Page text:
The article is not for a school essay, but for those planning their vacation in Seychelles. Below you’ll find the history of Seychelles, the most essential and useful information. This information will help you better prepare for your trip. You will learn about the legacy left by Europeans, about the former colonies of Seychelles.

History of Seychelles before the era of great geographical discoveries

Let me clarify; for those interested in details, feel free to read Wikipedia. I won’t rewrite it but will highlight historical stages that will help you better understand Seychelles and be useful during your travels.

Historians today are unsure of the exact time and by whom Seychelles was discovered. However, they all agree it was approximately 1000 years ago. The first people to set foot on the islands were Arab traders.

Interesting to know:

In an Arabic manuscript from 915 AD, there’s a mention of islands in the Indian Ocean. It’s highly probable that it refers to Seychelles, according to today’s historians. Or perhaps the Maldives 🙂

History of Seychelles Islands: Colonization by Portugal and France

However, when the islands were first discovered by Europeans, Seychelles’ history is clear.

Interesting to know:

Portuguese explorer Vasco da Gama, during his 1502 expedition to India around Africa, first discovered the Seychelles islands. Since then, the islands appeared on European maps.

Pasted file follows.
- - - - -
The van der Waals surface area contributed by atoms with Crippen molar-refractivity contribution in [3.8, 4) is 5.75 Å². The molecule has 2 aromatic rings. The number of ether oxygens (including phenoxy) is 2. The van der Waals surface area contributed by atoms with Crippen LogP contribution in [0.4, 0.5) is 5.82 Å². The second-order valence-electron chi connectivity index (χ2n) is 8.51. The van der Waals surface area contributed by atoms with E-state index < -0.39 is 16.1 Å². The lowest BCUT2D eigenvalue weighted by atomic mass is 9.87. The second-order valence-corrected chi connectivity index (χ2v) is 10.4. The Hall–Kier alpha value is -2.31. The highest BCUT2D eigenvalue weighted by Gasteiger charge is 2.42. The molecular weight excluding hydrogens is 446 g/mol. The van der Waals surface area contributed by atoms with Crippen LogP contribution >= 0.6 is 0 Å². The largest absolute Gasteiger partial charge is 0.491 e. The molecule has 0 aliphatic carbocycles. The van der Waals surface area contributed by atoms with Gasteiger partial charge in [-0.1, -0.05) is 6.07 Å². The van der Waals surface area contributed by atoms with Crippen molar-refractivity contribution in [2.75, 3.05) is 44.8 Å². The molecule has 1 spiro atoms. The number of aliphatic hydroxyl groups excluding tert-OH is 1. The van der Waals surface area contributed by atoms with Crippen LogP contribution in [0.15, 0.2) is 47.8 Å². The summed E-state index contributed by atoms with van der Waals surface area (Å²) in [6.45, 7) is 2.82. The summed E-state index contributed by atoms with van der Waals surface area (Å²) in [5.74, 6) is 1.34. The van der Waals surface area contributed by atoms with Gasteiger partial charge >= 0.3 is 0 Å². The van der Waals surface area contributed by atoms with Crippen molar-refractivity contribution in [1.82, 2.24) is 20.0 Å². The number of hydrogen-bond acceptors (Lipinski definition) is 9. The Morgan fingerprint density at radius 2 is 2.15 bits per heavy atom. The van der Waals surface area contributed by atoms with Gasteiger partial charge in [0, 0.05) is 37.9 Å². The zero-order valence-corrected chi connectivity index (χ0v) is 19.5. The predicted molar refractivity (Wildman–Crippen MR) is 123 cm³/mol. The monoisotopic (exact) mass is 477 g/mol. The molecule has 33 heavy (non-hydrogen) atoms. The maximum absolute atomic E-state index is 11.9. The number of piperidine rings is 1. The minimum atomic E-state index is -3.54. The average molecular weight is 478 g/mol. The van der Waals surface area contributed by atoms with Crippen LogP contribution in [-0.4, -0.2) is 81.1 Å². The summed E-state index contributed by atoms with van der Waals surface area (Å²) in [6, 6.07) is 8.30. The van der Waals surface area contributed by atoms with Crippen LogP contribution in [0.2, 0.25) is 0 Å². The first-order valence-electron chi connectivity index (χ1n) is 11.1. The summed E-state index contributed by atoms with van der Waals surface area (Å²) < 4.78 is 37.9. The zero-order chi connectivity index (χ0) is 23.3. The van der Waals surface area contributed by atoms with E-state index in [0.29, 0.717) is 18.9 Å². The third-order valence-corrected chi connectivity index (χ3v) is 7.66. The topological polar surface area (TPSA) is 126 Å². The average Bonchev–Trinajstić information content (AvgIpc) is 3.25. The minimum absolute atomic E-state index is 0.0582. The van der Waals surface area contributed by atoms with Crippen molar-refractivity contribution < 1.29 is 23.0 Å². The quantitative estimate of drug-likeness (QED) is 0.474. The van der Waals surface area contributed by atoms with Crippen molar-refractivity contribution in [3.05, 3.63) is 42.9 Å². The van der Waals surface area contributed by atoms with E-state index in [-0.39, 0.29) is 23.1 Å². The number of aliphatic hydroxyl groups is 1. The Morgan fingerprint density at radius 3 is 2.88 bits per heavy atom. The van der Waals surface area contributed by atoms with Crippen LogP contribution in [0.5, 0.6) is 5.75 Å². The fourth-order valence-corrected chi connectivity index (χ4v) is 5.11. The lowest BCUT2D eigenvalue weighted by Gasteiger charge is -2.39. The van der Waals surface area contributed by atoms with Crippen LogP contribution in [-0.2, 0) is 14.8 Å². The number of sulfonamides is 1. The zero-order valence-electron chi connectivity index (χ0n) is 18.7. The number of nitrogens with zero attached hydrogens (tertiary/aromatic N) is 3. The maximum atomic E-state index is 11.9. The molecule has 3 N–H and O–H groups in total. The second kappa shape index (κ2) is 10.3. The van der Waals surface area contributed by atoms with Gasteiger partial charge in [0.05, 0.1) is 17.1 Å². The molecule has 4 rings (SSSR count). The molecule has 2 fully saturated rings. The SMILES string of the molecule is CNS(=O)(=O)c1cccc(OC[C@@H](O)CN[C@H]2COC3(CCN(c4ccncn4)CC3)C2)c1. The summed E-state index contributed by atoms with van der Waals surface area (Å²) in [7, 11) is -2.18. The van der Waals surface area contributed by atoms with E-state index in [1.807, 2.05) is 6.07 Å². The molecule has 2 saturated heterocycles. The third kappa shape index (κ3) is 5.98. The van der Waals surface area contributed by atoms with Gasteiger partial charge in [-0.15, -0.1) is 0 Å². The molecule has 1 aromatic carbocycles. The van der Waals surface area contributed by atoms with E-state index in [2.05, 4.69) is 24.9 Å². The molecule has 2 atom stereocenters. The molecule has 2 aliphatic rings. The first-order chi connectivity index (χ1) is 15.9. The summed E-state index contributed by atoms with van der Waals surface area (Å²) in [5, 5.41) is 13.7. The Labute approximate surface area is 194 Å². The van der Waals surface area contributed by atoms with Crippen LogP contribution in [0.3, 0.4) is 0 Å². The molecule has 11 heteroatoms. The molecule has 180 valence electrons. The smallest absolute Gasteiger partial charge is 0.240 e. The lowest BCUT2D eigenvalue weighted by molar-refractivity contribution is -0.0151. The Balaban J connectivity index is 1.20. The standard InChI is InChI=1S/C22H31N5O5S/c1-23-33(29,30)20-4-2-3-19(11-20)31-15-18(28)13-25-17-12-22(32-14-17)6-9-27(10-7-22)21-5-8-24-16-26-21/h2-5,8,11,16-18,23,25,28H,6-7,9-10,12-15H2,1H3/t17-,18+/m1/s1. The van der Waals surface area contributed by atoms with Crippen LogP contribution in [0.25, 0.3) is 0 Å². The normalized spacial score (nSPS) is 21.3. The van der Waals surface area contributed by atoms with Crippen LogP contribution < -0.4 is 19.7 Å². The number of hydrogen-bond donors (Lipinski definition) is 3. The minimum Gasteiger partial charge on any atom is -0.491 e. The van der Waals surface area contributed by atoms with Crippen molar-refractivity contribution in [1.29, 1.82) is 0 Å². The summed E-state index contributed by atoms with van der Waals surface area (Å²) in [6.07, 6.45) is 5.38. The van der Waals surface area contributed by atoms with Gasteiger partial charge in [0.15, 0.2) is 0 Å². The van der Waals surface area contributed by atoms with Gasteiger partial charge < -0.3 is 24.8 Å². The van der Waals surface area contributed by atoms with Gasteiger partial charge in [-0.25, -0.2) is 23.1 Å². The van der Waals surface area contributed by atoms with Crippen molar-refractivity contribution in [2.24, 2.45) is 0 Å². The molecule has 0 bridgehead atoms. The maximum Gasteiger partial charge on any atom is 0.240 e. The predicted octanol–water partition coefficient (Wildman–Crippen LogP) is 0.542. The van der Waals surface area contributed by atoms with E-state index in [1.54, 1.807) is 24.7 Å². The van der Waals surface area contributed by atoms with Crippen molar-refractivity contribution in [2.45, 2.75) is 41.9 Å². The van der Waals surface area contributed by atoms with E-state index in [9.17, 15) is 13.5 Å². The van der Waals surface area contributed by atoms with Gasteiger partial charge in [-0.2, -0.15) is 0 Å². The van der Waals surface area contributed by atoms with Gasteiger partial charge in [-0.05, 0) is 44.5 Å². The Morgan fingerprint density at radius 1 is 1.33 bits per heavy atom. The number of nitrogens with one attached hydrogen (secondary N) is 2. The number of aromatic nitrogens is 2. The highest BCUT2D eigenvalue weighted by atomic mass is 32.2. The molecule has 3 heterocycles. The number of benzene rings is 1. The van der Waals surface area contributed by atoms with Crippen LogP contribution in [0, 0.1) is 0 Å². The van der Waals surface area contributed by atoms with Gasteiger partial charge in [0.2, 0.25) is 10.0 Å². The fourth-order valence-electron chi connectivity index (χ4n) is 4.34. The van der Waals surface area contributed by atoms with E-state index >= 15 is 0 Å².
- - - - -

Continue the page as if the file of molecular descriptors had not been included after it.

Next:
Key points to know:

  • At the time of the Portuguese discovery, the islands were entirely uninhabited.
  • Nevertheless, they had secluded bays, freshwater to replenish provisions, and a rich flora and fauna. All this is detailed in the article via the link.
history of seychelles
The initial explorers on the islands discovered a colony of giant land tortoises (particularly on Aldabra Island). Hence their name – Seychelles tortoises. Today, they freely roam some islands. In the photo – on La Digue Island.
  • But the Portuguese were more interested in India, and the islands remained unexplored and uninhabited for almost 280 years!

Interesting fact:

As Seychelles lay on the trade route from Europe to India, and the Suez Canal hadn’t yet been built, Seychelles became a base for pirates who robbed trade ships and hid on uninhabited islands. To this day, many local legends circulate about pirate treasures supposedly still hidden on the archipelago’s islands.

Only in middle of 18th century did the French land the first group of settlers, dispatching two warships. The primary goals of the initial colony were to secure the trade route to India from pirates and commence the cultivation of exotic spices like cinnamon, nutmeg, and vanilla.